JOHANNESBURG — The cause of a measles outbreak sweeping South Africa has not as yet been determined, but initial suspicions point to religious objections and unfounded fears that immunizations against the disease increase the risk of autism in children, IRIN reported Feb. 12.
The National Institute of Communicable Disease said last week that the Western Cape had recorded the highest number of new measles cases, 82, bringing the total in the province to 447, although Gauteng province remained worst affected, with 4,359 cases since the outbreak began almost a year ago. In other provinces KwaZulu-Natal recorded 631 cases, North West 563, and Eastern Cape 314.
The World Health Organization describes measles as a highly contagious viral disease affecting mostly children, and that it can be effectively prevented by immunization.
Symptoms usually appear about eight to 12 days after infection and include high fever, bloodshot eyes and tiny white spots on the inside of the mouth. A rash also develops, starting on the face and upper neck and gradually spreading over the body.
Most people recover in two to three weeks, "However, particularly in malnourished children and people with reduced immunity, measles can cause serious complications, including blindness, encephalitis, severe diarrhea, ear infection and pneumonia," WHO states on its Web site.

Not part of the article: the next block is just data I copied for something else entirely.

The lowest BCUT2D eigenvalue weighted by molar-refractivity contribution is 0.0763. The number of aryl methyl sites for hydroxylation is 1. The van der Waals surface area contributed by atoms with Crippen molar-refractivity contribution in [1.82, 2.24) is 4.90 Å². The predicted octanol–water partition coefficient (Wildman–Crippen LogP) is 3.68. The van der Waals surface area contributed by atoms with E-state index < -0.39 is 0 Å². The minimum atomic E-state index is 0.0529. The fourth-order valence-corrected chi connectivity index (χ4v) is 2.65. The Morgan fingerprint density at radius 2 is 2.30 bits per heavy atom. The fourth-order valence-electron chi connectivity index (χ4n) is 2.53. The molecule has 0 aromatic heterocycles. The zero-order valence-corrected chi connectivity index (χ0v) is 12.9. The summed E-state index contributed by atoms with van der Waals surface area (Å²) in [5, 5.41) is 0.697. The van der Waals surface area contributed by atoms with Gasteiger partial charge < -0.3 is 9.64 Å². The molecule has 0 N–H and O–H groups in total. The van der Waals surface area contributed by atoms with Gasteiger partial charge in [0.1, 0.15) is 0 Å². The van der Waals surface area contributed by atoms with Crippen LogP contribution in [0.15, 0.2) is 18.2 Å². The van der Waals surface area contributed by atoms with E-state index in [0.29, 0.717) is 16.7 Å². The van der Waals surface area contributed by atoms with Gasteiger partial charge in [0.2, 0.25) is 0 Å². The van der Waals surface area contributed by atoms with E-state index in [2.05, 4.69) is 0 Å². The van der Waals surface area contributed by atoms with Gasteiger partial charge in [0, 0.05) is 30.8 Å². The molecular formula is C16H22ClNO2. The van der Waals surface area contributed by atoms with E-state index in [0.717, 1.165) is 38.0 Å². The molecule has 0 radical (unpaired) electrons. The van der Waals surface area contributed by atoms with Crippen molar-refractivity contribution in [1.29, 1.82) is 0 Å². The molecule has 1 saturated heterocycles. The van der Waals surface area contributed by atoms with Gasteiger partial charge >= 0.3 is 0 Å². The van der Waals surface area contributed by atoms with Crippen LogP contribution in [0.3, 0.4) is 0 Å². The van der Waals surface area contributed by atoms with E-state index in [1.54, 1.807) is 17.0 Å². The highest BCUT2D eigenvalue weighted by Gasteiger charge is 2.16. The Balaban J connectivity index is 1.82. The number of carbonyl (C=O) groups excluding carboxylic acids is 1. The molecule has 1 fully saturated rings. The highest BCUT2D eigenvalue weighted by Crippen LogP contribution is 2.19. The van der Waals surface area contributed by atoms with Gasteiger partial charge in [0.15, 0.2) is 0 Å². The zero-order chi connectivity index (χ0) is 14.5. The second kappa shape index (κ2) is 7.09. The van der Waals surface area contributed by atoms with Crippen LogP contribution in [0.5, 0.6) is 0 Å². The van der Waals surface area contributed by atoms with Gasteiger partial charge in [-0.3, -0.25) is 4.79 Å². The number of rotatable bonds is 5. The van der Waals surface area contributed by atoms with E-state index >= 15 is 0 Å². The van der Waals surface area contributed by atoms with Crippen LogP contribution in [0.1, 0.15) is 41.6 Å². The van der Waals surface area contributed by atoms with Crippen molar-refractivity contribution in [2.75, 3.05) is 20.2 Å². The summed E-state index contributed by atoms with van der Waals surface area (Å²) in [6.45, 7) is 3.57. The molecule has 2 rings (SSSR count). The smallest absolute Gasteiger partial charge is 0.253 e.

Adrian Puren, NICD’s deputy director of virology, told IRIN there were 40 confirmed measles cases in South Africa in 2008, and the key to preventing outbreaks was a comprehensive vaccination program.
The high infection rate suggested there were "a large number of susceptible individuals" who had not received the highly effective vaccinations, which he attributed to religious objections or the belief that the measles, mumps and rubella inoculation was a cause of autism.
The MMR vaccination program in South Africa provides children with a first vaccination at about 9 months old, followed by a measles booster at 18 months free of charge. Private medical care offers the option of a separate measles vaccination, or the three-in-one MMR.
Earlier in February, The Lancet, the highly respected medical journal, debunked an article describing a link between MMR and autism, published in 1998. British gastroenterologist Andrew Wakefield surmised in a paper that from a sample of 12 children who had received the vaccination, eight had displayed effects of autism.
The article elicited a strong response and by 2004, 10 of the 13 co-authors had distanced themselves from it after charges that the results had been falsified.
IRIN is a UN humanitarian news and information service, but may not necessarily reflect the views of the United Nations or its agencies.